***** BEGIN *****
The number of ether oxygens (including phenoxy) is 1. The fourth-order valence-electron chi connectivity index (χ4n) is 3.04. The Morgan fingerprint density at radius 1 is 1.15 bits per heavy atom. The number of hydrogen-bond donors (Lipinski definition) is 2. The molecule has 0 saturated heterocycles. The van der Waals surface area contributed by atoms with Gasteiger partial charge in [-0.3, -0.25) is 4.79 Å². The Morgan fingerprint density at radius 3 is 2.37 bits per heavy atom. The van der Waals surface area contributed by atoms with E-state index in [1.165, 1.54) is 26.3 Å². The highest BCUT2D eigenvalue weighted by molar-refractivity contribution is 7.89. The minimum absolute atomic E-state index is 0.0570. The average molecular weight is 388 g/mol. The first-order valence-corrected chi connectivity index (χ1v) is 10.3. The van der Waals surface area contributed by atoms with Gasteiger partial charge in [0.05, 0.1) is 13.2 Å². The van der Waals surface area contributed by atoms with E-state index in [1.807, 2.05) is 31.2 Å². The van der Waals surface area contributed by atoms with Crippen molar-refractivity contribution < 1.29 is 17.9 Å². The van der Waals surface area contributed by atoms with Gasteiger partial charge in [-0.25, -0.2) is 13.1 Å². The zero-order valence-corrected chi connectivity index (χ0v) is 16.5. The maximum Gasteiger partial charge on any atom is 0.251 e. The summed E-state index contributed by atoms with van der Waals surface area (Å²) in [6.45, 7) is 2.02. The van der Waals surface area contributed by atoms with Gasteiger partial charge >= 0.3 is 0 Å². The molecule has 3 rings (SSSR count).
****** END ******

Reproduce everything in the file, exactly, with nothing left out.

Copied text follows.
The number of ether oxygens (including phenoxy) is 1. The fourth-order valence-electron chi connectivity index (χ4n) is 3.04. The Morgan fingerprint density at radius 1 is 1.15 bits per heavy atom. The number of hydrogen-bond donors (Lipinski definition) is 2. The molecule has 0 saturated heterocycles. The van der Waals surface area contributed by atoms with Gasteiger partial charge in [-0.3, -0.25) is 4.79 Å². The Morgan fingerprint density at radius 3 is 2.37 bits per heavy atom. The van der Waals surface area contributed by atoms with E-state index in [1.165, 1.54) is 26.3 Å². The highest BCUT2D eigenvalue weighted by molar-refractivity contribution is 7.89. The minimum absolute atomic E-state index is 0.0570. The average molecular weight is 388 g/mol. The first-order valence-corrected chi connectivity index (χ1v) is 10.3. The van der Waals surface area contributed by atoms with Gasteiger partial charge in [0.05, 0.1) is 13.2 Å². The van der Waals surface area contributed by atoms with E-state index in [1.807, 2.05) is 31.2 Å². The van der Waals surface area contributed by atoms with Crippen molar-refractivity contribution < 1.29 is 17.9 Å². The van der Waals surface area contributed by atoms with Gasteiger partial charge in [-0.25, -0.2) is 13.1 Å². The zero-order valence-corrected chi connectivity index (χ0v) is 16.5. The maximum Gasteiger partial charge on any atom is 0.251 e. The summed E-state index contributed by atoms with van der Waals surface area (Å²) in [6.45, 7) is 2.02. The van der Waals surface area contributed by atoms with Gasteiger partial charge >= 0.3 is 0 Å². The molecule has 3 rings (SSSR count).